It really doesn't have to be hard. I don't expect hatted standards at a seaside holiday destination. All i want is the ability to chose a meal that is fresh and flavoursome. Correction, I don't even need to have choice if I think about the places I have eaten at in Naples. Just get fresh produce and apply some basic cooking skills as a start.

For example, How hard can garlic mushrooms be?
take a skillet and put on a burner , pour in a lug of olive oil and grab a handful of quartered mushrooms and add to pan when mushrooms are nearly cooked, crush a few cloves of garlic (preferably australian grown and organic - it has more flavour) into the pan, season with salt and pepper, (possibly chilli flakes). stir around, serve into dish and sprinkle with fresh chopped parsley. now this can be embellished or not, the point is, that if i had been served this without embellishment I would be happy.

To put it simply, I love cooking, and I also love dining out but I am absolutely fed up with being served crap! It seems to me that the yardstick has regressed to the point that hospitality standards don't seem to apply until you fork out $30 or more a dish (not counting lovely ethnic hole in the wall places) and quite frankly this is unacceptable.

I say, let's clone Gordon Ramsay, send them to the far corners of this broad country and ensure that when I next go on holiday, that I can enjoy the food. To not be able to do so, is, dare I say... un-Australian!!!

in praise of fussy eaters (part 3)

of coastal towns and costly meals...

The great Australian beach holiday is one of those things many of us are brought up to believe are a fundamental part of the Australian psyche. Hell, it's barely possible to get through school without reading Away! Unfortunately the political state of our nation over the past decade and the Cronulla riots a couple of years back has created a notion that it would be un-Australian not to enjoy a beach holiday.

Let me set one thing straight. I love beach holidays. I love little coastal towns -no shoes, wet bottoms in sarongs & shorts, plastic chairs outside the pub, early morning swims and afternoon naps, twilight dinners, and that wonderful feeling of being so so tired after a day of sun, sand, and saltwater.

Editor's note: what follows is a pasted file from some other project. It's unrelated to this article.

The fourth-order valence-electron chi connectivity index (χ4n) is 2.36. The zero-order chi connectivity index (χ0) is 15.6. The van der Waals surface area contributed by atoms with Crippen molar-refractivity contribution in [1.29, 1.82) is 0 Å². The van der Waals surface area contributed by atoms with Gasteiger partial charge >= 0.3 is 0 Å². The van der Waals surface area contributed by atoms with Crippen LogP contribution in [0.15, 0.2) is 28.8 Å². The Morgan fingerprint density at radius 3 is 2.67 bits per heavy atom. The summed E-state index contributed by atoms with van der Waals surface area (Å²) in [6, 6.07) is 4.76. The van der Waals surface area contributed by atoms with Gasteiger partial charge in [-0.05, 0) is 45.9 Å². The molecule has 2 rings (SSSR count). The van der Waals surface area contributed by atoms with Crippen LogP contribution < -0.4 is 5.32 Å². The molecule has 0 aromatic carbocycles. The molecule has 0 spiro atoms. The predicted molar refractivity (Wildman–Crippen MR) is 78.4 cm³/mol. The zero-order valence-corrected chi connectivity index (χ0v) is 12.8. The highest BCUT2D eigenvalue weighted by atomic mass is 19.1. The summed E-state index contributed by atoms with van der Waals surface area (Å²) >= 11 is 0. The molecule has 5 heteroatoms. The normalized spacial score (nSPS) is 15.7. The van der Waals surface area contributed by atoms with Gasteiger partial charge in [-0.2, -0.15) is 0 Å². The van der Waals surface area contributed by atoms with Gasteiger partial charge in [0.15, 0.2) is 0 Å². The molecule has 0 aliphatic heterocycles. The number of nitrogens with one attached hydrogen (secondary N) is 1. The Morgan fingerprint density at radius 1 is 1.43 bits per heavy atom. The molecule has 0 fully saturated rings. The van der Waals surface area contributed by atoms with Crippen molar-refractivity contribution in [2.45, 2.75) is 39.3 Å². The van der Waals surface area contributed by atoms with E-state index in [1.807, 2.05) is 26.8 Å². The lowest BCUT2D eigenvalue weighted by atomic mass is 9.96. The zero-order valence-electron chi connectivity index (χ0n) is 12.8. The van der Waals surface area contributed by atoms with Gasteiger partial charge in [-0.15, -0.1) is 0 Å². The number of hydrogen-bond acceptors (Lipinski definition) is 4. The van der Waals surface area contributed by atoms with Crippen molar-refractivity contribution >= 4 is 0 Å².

With all of this in mind, an overnighter in Port Stephens was not to be scoffed at. After leaving the "farm" and bbq and hoping that my olfactory system would recover in time for dinner, we arrived at Nelson Bay, checked into our motel (what is it with that word) that had been recently acquired by a retired couple (a German man and an Italian woman) who had clearly scrubbed the place clean within an inch of its foundations.

After a little afternoon siesta, we mooched around Nelson Bay starting by the marina observing the usual suspects - Hog's Breath Cafe, and asian eatery, some casual cafe thingy with pizza, burgers and nachos on the menu, and of course an ice cream parlour beside the "resort wear boutique". It's about this point in time that I start thinking that I could be at Anywhere's Bay on the Australian coast.

We venture up to the main strip - I'm keen to check out Zest, the only restaurant in the area that gets kudos in both the Sydney Morning Herald Good Food Guide, and the Australian Gourmet Traveller. I don't expect to eat there, but I want to read the menu and see what "deft workings of quality produce" mentioned in the review are on offer. Unfortunately there is no menu to be seen, and the front door is still locked.

Moving on, I identify one place I may be prepared to eat. It says it's Spanish on the overhead sign - Capitan Torres or something of equal distinction, and it says wood fired pizza oven on the window. It turns out that they do both. It's still too early for dinner so we head around to Shoal Bay.

At Shoal Bay things appear more mellow and possibly more refined. We find ourselves a table on the strip and grab a drink - I chose the Firestick semillion blend in the hope that I might win a holiday they are promoting (that and we had a lovely late lunch at the cafe a couple of months ago and I do like the wines coming from Poole Rock estate). We then peruse what's on offer. I flat out refuse to eat at the pizza/salad/burger place based on what I can see, which leaves dear hubby exasperated. Eventually we find a little Italian joint that we agree we can eat at after perusing the tables of existing customers. For some reason or other we can't or don't eat there.

Back to Nelson Bay we head and hubby makes a beeline for Zest; of course they are fully booked and this isn't one of those places where if you ask if they are likely to get a cancellation they magically find a spot. Nope, there is no way this lady is going to consider accommodating we desperate, hungry forlorn travellers. We head around the corner to the aforementioned el capitano. it looks okay - just a seaside pizza joint, but at this stage I'm happy to settle for that.

We order a pizza and two tapas dishes - prawns in spicy salsa and garlic mushrooms, to share; it should all go well with the vino de plonk we've picked up on the way, and we say we don't mind what order it comes in. the tapas arrives first in the traditional teracotta dish. The quartered mushrooms are just off raw and sitting in a snot-like gloop, still cold in the middle. I scrape off the snot and eat a few raw mushrooms; I need some vegies after the day we've had... The prawns are kind of warm, (I don't really think about it until later that night but they're not sizzling) and sitting in tomato based sauce that has no kick whatsoever to it. NB: terracotta dishes do not make the tapas taste better!!!